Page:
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Names as a Way of Exploring Identity in Buffy

A close-up on Buffy's name badge in the Season 3 opener, reading 'Anne'

There are many strong central themes in Buffy the Vampire Slayer, but one of the most deeply personal and nuanced of these is identity. Adolescence, growing up, and finding yourself are all a huge part of Buffy and other characters’ journeys throughout the show. But it’s not just the teenagers who have identity crises. Most major characters in Buffy are shown to have different personas linked to their self-perception.

This exploration of sense of self is often aligned with name changes. Names are the strongest personal identifiers, so a change of name usually signifies a shift in identity, or a desire to shift external perception to reflect internal identity. In Buffy, certain names are allocated to characters’ coexisting yet polarising selves to create a clear distinction between them. Not only does this apply to villainous alter egos, but also different stages of some characters’ lives. Each name has an association with a particular time or phase of self-discovery, and all are important to the characters in different ways.

Attention is drawn to this technique most overtly with Anne Steele, a character who only appears in two episodes of Buffy and three of Angel. When we first meet her in Buffy S2E7 ‘Lie to Me’, she’s a vampire-wannabe going by the name Chanterelle. After being saved from the vampires by Buffy, she makes a fresh start in L.A. Using the name Lily, she bumps into Buffy working as a waitress in S3E1 ‘Anne’ and is seemingly happy living a freer lifestyle with her beloved boyfriend Rickie. However, he’s implied to be controlling of her, and actually chose the name Lily for her. Rickie is killed in the episode, and Lily finds herself presented with another new beginning. 

Giving her the apartment she was renting and her job, Buffy even allows Lily to take the name she was going by: Anne. She’s still using this name in her next appearance in Angel S2E12 ‘Blood Money’. Running a shelter for teen runaways like herself is Anne’s vocation, and she comfortably settles into the role that she forged in her own independence. The last time we see her, in the Angel finale ‘Not Fade Away’, she’s working the same job under the same name. Multiple identity and name changes were an integral part of growing up for Anne.

Aside from this side character, numerous name changes are also a significant part of the main characters we know and love in Buffy, albeit in a slightly subtler way. First, let’s take a look at the humans.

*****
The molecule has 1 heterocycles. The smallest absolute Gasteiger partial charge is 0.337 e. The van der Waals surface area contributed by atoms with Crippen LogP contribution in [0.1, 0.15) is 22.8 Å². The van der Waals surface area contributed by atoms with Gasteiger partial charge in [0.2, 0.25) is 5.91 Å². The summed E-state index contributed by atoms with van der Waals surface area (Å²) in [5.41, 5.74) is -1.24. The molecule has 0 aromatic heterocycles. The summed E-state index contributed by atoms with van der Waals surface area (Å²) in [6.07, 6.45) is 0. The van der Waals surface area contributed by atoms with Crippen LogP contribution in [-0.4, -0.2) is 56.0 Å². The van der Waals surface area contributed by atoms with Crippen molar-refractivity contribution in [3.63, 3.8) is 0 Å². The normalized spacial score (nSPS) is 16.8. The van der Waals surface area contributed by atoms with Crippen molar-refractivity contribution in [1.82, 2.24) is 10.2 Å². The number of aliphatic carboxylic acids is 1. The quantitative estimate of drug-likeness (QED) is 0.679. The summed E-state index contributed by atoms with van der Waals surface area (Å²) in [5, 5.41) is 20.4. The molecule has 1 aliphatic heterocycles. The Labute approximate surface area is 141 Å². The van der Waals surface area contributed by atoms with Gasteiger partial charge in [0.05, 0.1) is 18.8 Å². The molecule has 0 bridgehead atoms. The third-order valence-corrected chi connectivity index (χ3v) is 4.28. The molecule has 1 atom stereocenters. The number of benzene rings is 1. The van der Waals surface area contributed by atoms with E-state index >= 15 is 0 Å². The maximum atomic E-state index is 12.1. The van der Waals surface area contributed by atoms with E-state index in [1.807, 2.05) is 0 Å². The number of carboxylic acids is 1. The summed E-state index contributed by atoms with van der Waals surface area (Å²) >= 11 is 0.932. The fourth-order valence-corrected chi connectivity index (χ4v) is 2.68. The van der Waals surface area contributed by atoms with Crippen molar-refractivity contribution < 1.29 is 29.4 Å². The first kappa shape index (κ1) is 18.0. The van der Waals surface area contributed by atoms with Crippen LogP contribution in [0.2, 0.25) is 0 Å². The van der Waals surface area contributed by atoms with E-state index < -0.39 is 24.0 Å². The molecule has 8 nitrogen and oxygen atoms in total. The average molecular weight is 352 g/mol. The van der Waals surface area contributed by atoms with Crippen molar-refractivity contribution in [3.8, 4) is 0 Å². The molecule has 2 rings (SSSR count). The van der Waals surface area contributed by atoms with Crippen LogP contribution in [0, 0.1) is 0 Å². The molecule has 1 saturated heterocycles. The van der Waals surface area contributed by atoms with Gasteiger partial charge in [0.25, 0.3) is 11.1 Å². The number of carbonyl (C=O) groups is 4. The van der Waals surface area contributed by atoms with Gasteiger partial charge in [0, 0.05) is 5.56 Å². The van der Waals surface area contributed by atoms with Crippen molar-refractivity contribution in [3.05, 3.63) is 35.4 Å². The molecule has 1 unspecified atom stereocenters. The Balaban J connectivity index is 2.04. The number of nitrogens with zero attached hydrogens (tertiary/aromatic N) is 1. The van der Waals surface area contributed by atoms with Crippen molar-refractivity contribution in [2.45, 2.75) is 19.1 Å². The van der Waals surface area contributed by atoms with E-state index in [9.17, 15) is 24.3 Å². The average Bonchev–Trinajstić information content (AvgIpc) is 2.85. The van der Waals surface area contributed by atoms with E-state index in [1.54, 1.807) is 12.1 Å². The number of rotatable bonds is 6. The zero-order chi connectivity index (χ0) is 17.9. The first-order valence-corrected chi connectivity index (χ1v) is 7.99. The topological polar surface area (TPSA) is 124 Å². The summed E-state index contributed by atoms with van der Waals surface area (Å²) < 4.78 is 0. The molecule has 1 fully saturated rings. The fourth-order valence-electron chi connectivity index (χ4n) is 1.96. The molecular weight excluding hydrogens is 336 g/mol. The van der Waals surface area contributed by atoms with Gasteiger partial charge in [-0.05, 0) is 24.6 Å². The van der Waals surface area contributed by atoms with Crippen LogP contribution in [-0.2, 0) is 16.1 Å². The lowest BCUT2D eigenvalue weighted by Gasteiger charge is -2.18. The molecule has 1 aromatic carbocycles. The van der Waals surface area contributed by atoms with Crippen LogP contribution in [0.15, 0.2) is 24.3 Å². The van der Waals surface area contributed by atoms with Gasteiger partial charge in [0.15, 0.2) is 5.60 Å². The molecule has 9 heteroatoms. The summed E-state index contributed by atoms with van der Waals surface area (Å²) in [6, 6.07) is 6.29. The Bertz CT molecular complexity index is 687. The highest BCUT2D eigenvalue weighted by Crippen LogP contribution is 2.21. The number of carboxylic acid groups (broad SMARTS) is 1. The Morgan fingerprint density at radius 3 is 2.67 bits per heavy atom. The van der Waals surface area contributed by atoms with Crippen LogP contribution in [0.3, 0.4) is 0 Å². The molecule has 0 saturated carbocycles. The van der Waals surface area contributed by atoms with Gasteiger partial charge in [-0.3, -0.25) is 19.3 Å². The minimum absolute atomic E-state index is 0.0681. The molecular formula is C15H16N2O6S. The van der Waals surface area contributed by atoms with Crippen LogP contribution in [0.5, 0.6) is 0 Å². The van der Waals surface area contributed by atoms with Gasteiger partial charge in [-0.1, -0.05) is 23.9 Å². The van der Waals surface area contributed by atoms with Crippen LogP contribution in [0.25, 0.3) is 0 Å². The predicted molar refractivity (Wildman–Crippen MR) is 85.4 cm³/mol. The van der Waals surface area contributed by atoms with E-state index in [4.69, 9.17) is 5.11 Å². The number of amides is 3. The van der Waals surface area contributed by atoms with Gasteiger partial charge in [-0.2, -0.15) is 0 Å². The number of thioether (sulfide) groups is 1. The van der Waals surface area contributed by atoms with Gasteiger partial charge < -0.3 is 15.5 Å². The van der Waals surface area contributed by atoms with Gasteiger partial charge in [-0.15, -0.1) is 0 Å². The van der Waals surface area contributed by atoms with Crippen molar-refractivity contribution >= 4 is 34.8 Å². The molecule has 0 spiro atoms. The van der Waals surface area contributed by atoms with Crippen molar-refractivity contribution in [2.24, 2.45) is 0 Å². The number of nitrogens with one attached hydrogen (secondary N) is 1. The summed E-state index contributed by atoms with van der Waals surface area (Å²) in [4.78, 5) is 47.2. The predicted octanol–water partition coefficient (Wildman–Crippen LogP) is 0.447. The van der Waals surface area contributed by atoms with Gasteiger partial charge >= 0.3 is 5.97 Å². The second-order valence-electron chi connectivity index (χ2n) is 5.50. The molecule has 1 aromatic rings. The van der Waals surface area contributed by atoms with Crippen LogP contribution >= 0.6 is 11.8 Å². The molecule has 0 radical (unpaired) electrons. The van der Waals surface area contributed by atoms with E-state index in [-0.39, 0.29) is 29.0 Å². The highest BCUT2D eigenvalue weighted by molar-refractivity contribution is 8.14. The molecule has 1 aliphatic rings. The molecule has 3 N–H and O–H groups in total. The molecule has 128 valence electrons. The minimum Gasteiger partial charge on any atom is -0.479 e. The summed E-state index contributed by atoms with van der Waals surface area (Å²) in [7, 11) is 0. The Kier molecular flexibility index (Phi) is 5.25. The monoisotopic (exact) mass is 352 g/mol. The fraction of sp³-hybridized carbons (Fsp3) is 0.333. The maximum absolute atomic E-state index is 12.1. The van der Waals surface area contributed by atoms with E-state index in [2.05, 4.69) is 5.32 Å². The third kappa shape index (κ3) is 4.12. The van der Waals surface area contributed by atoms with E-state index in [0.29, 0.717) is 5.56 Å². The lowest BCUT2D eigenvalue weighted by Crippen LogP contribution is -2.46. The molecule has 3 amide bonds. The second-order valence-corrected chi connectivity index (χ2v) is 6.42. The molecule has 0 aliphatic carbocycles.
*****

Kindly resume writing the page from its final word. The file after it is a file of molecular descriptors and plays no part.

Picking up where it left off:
Buffy in a waitress' uniform, with the name badge 'Anne' in S3E1

Although ‘Buffy’ is usually short for ‘Elizabeth’, it appears that Buffy is the given name of our protagonist. School records show ‘Buffy’ as her full forename, she exclaims “my mother gave me that name!” when Spike says Buffy is a “terrible name” in ‘Something Blue’, and when she dies in the Season 5 finale, her gravestone reads ‘Buffy Anne Summers’. This implication that Buffy is her full, legal forename is pretty funny considering it’s a rather daft-sounding name. The show’s title, Buffy the Vampire Slayer, is an intentional juxtaposition of a quirky, silly name next to a phrase that conveys horror. It’s exactly what it says on the tin. In terms of the character herself, Buffy’s name acknowledges that she’s unique since the name is so rare, and also underestimated; people are likely not to take her seriously with a name like that, but in reality she’s a force to be reckoned with. 

Demons and vampires often refer to Buffy as ‘the Slayer’ when fighting her—in all fairness, they probably don’t know her actual name, but it emphasises the split between her life as a normal girl and secret duty of being a vampire slayer. Despite Buffy’s power being highlighted when called ‘the Slayer’, the term also reduces her to a supernatural being. We know that Buffy dislikes this, since she frequently takes issue with being restricted by her duties, and wishes to be seen as a fully-rounded person instead of just ‘the Slayer’.

After killing Angel in the Season 2 finale, Buffy briefly moves back to L.A. and during this time goes by her middle name, Anne (also the title of the Season 3 opening episode). When Lily calls the name ‘Anne’ to get her attention, she doesn’t respond, but she does still respond to ‘Buffy’. This represents a disconnect with her constructed identity and a desire for things to go back to normal, even if she isn’t ready yet. When Ken takes Buffy down to the hell dimension, he says to her, “I know you… Anne. So afraid. So pathetically determined to run away from whatever it is you used to be. To disappear. Congratulations. You got your wish.” Changing her name to Anne signifies an attempt to escape herself, and choosing her more ordinary middle name personifies her wish to go about her life unnoticed. As mentioned previously, Lily takes the name Anne at the end of the episode, which Buffy is happy about. By this point, Buffy is ready to move on and face life in Sunnydale again, so she ditches the name Anne.